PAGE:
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Blog: Managing your Emotions Doesn't Mean You Don't Care

Suze Cumming

Suze is passionate about our natural world and anything that propels her into the wilderness and allows her to stretch her limits is game on...

Suze is passionate about our natural world and anything that propels her into the wilderness and allows her to stretch her limits is game on...

Apr 18 2 minutes read

Managing Your Emotions Doesn't Mean You Don't Care

The biggest learning from our negotiation mastermind group this month has been that managing our own emotions is critical to being a master negotiator.  It gives us the opportunity to objectively observe what is going on with all the parties to the negotiation.


Real estate is often emotional for the people buying and selling.  It’s their home, a reflection of who they are and often a big part of their identity. Add in the growing gap between buyer and seller expectations as markets transition and then throw a competitive negotiator or worse yet, an untrained one into the mix and things can get pretty heated.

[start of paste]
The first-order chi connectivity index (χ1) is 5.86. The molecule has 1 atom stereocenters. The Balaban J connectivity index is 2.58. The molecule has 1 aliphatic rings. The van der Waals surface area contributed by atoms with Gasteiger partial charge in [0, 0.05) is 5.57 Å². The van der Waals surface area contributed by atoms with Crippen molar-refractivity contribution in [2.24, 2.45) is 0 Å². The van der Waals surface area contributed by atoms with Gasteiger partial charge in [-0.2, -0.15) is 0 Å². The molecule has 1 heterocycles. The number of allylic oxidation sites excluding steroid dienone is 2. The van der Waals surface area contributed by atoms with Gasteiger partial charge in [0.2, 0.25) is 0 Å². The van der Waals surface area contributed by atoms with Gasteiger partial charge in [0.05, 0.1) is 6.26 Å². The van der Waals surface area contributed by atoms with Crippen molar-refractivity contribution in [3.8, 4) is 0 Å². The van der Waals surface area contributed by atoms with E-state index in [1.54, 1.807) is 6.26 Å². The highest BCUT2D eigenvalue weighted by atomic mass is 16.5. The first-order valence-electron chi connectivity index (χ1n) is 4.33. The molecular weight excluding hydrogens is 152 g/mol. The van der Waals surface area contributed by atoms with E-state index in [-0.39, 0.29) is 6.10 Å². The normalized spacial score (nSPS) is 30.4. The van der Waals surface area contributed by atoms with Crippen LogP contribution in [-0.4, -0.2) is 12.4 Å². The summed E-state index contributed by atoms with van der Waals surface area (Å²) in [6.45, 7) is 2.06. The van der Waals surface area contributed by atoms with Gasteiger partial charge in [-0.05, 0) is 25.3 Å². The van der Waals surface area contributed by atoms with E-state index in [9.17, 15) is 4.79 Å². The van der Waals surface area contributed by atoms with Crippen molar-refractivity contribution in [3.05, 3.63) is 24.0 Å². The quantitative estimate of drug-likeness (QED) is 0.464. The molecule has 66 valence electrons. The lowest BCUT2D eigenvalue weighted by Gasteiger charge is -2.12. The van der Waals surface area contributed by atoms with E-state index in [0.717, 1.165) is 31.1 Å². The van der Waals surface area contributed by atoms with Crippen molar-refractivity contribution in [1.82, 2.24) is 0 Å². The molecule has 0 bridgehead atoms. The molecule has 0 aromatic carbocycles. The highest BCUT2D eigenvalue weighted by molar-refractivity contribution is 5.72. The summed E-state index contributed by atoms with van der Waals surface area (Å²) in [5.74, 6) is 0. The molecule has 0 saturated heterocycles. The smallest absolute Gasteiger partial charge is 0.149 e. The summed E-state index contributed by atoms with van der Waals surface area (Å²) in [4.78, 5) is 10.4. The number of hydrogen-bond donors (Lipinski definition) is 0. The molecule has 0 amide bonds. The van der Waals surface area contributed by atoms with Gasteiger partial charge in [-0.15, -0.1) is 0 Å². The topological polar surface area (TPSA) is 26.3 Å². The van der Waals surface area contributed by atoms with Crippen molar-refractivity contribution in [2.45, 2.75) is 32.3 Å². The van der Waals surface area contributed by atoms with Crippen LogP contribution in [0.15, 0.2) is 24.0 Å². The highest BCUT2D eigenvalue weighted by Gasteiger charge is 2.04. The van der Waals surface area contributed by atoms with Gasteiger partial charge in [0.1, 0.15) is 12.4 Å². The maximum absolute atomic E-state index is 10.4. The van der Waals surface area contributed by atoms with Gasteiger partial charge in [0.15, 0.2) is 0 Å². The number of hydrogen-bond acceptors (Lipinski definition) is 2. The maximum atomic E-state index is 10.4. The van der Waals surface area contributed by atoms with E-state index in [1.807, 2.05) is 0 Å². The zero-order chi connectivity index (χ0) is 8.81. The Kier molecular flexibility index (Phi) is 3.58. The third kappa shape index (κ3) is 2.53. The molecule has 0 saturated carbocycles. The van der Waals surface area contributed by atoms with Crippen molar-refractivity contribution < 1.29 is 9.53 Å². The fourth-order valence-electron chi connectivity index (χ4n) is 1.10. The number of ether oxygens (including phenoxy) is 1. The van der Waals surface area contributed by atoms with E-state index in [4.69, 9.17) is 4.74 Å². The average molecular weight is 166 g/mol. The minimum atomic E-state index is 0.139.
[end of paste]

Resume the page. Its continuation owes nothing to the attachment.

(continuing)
The number one thing that can derail a perfectly doable real estate deal is emotions and one of our most important responsibilities as professional negotiators is to make sure that this doesn’t happen – and this means managing the emotions of all the parties to the negotiation, starting with our own.


It’s not easy.  There is a reason that all great leadership journeys begin with self-reflection and self-knowledge and our journey to mastery of negotiations is no different.  We need to be confident enough in who we are and what we know to set ourselves aside and be totally present for the people we serve.  This is one of the pre-eminent factors to being a master negotiator.   It’s not that you don’t care, it’s that you do.  You care enough to make it all about them and not at all about you.


 “You care enough to make it all about them and not at all about you” 


Confidence comes from competence.  To manage our own emotions so that we can be the pillar of objective observation in our negotiations we need to trust our negotiation skills, have access to our emotional intelligence and be comfortable with professional empathy. 


Never stop learning!




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